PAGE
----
E-bikes Not Likely To Improve Exercise?

by | Oct 13, 2022 | Uncategorized | 0 comments

A recent study came out that electric bike riders are not getting the recommended amount of exercise per week. The paper argues that there is a correlation between riding an electric bike and getting less exercise than a conventional bike rider.

To the credit of the study it also suggests that electric bikes can encourage those who would not cycle normally to try their hand at it. That’s absolutely true and one of the strengths of electric bikes when it comes to health. Also to the credit of the researchers they do admit it isn’t as accurate as a study using ECGs would have been.

Even so, I think it’s worth talking about this study. There are a few things in here that aren’t played out in reality, or at the very least aren’t certain conclusions. This study represents a single data set. It definitely needs to be considered but it isn’t the whole picture.

The Groups

For this study two groups were used. One group of electric bike riders and one group of conventional cyclists. The problem is that one of the groups “tended to be older, weigh more, have more underlying health conditions, and to do less exercise”. You’ve probably already guessed which, the electric bike riders.

That makes sense, electric bikes are much more accessible than conventional bikes- as this study notes. But by using people who tend to do less exercise and be physically less capable of it you are skewing results. An electric bike takes away a lot of the strain of cycling but not all of it. You can’t simply cycle indefinitely. People who are unfit may need to build up to the point of being able to get the recommended weekly exercise. Even with an electric bike.

The electric bike riders averaged about half the exercise time as conventional bike riders. But is that really so surprising? Given that they are already less likely to get the same level of exercise. If the study was repeated using the same groups and only electric bikes would it close the gap at all?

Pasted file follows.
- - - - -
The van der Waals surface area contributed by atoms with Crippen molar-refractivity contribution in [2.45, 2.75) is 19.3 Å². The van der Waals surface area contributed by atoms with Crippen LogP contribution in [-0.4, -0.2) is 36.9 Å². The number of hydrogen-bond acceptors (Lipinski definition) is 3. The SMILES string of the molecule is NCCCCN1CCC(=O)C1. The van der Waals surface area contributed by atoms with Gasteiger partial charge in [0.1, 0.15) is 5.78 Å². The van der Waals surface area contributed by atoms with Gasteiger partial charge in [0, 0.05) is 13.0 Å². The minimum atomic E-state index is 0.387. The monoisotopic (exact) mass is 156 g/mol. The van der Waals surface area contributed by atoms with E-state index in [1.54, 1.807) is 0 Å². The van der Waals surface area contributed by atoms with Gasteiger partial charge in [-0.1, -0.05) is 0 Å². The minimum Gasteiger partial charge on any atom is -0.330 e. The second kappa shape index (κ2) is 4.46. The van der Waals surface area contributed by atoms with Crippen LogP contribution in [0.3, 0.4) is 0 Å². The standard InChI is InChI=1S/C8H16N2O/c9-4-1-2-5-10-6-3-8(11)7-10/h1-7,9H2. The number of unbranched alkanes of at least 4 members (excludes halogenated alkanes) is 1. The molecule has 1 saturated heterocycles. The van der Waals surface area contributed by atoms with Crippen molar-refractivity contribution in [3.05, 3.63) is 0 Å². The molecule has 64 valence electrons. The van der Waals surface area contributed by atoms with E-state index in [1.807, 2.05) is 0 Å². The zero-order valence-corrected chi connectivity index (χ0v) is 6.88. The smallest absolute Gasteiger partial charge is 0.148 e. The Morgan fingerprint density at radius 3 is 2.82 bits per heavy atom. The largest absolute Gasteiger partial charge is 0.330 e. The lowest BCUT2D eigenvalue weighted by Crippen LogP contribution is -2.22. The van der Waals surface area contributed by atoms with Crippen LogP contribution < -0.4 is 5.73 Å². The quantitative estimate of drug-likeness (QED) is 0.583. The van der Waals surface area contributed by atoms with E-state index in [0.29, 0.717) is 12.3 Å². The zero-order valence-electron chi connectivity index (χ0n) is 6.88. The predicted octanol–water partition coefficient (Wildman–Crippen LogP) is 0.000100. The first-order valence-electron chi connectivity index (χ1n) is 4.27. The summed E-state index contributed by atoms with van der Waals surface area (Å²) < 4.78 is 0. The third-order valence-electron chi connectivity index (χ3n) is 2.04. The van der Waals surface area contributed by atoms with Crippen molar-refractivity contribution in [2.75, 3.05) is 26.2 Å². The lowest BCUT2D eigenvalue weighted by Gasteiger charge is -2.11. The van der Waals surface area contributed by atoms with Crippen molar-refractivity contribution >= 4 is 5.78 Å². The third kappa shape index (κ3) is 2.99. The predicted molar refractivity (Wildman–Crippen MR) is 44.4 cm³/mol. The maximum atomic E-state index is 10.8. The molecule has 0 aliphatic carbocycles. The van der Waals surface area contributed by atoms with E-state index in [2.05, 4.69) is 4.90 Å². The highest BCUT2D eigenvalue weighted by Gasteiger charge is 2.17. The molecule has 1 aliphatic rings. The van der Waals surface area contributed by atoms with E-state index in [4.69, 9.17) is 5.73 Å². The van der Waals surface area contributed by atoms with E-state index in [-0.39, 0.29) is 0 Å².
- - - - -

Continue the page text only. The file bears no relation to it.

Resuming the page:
Conflicting Data

This isn’t really a problem with the study in all fairness but it does point to the fact the conclusions aren’t complete fact. The BMJ study found that the e-bike riders were riding less frequently than conventional cyclists but for a slightly longer period of time. “Conventional cyclists also took more weekly trips, on average, than the e-bikers: around 6 vs around 4.The overall time spent on a bike was also nearly 25 minutes longer, on average, among the conventional cyclists”.

That doesn’t carry over to other studies though. Take this study for example, which found that electric bike riders quadrupled their distance and nearly tripled the number of journeys they used their bike for.

We’ve talked before about how the increased time you can use an electric bike can compensate for the relative ease of pedalling while exercising. There is conflicting data about whether or not that actually happens. Personally I’m more inclined to believe cycling rates and times increase from my own anecdotal experience. But when it comes to the stats we need to understand we don’t have a definite answer.

The Benefit of Electric Bikes

So this study shows that electric bike riders got less exercise on average compared to conventional riders. That isn’t really surprising though. At least not through the right lens, mile for mile an electric bike does offer less exercise than an conventional bike.

That is also one of the benefits though, this study even mentions it. People who would not normally be able to cycle are able to ride an electric bike. If you only want fitness and you’re in your prime with no health complications preventing it, get a conventional bike.

However if you are too out of shape to make use of one. Or if you’re older and can’t keep up. Even if you just have an injury that makes cycling uncomfortable, electric bikes give you access to a method of exercise that was closed off to you. Depending on your restrictions it may offer you exercise you weren’t going to be able to get anywhere else.

The study is right about this too. But I feel like it fades into the background as a benefit there. Which is fair, it isn’t what they were testing after all, but it is a major factor in electric bikes as fitness tools.

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